Ferdinand Edralin Marcos
Cebu-based Juan L. Mercado is one of the most incisive commentators on events in the Philippines. He was one of many journalists arrested in the early days of Martial Law, proclaimed on 21 September 1972, an event that hardly seems to touch us anymore, when some of the architects of that awful episode in Philippine history are still being elected to high positions. Juan L. Mercado writes a syndicated column and writes from the perspective of a lived Catholic faith. I took this from The Visayan Daily Star, published in Bacolod City where live
I have highlighted parts of this column but I would really want to highlight all of it. I came to the Philippines in October 1971 and remember vividly the killings and the constant lies of the years of Martial Law, the corruption of the Congress, the Courts, the military and the police and of the Constitution itself. I remember too the persecution of members of the Church who spoke out against the grave injustices perpetrated by the cohorts of Ferdinand Edralin Marcos.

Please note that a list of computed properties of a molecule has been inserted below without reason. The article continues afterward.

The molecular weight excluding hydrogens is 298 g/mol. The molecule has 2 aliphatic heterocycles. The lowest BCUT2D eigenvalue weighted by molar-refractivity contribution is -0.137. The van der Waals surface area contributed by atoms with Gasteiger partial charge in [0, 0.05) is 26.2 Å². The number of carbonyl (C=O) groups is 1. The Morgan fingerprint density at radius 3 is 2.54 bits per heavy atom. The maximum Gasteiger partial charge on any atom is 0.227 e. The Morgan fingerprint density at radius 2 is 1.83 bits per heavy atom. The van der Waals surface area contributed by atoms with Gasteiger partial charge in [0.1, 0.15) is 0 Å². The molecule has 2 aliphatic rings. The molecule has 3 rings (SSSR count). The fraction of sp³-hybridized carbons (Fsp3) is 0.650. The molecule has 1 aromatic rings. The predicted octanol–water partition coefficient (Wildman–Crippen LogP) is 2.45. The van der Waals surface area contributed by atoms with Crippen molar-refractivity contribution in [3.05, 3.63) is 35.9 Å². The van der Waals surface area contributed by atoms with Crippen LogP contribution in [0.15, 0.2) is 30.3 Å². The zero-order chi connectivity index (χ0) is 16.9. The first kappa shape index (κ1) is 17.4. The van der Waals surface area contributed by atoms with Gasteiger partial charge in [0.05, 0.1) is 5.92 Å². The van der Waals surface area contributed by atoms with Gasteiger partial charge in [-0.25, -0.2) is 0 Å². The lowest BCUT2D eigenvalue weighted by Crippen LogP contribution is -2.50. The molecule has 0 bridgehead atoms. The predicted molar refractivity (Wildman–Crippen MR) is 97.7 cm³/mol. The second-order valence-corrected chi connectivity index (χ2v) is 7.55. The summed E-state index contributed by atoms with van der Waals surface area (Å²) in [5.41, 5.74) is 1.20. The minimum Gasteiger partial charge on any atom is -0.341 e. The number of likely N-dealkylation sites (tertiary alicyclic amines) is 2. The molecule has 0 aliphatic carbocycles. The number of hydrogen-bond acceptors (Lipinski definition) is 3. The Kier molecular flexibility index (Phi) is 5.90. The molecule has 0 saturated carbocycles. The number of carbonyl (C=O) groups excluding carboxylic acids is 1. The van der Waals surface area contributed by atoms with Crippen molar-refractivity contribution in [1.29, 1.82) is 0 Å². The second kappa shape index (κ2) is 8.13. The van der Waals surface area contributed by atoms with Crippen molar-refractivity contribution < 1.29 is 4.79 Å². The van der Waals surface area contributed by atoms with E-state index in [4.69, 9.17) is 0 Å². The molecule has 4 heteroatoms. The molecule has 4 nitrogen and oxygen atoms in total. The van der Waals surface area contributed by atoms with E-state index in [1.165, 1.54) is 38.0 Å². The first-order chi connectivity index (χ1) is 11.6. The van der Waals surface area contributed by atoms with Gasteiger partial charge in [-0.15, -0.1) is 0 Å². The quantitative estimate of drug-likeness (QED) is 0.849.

From the website of the Negros Nine Foundation. This links you also to an article on the Kristianong Katilingban, Christian Communities, in the Diocese of Bacolod during the Martial Law years.
by Juan L. Mercado (photo)
(Next week, we mark the 38th anniversary of the imposition of martial law. This column offers a look back – and asks questions about the implications of how we remember. – JLM)
"Could all the journalists please follow me," Col. Generoso Alejo told detainees crammed into Camp Crame’s gymnasium. "You have a visitor." It was almost midnight, at the tail end of martial law’s first week. Outside, an eerie silence blanketed streets, emptied by the dusk-to-dawn curfew."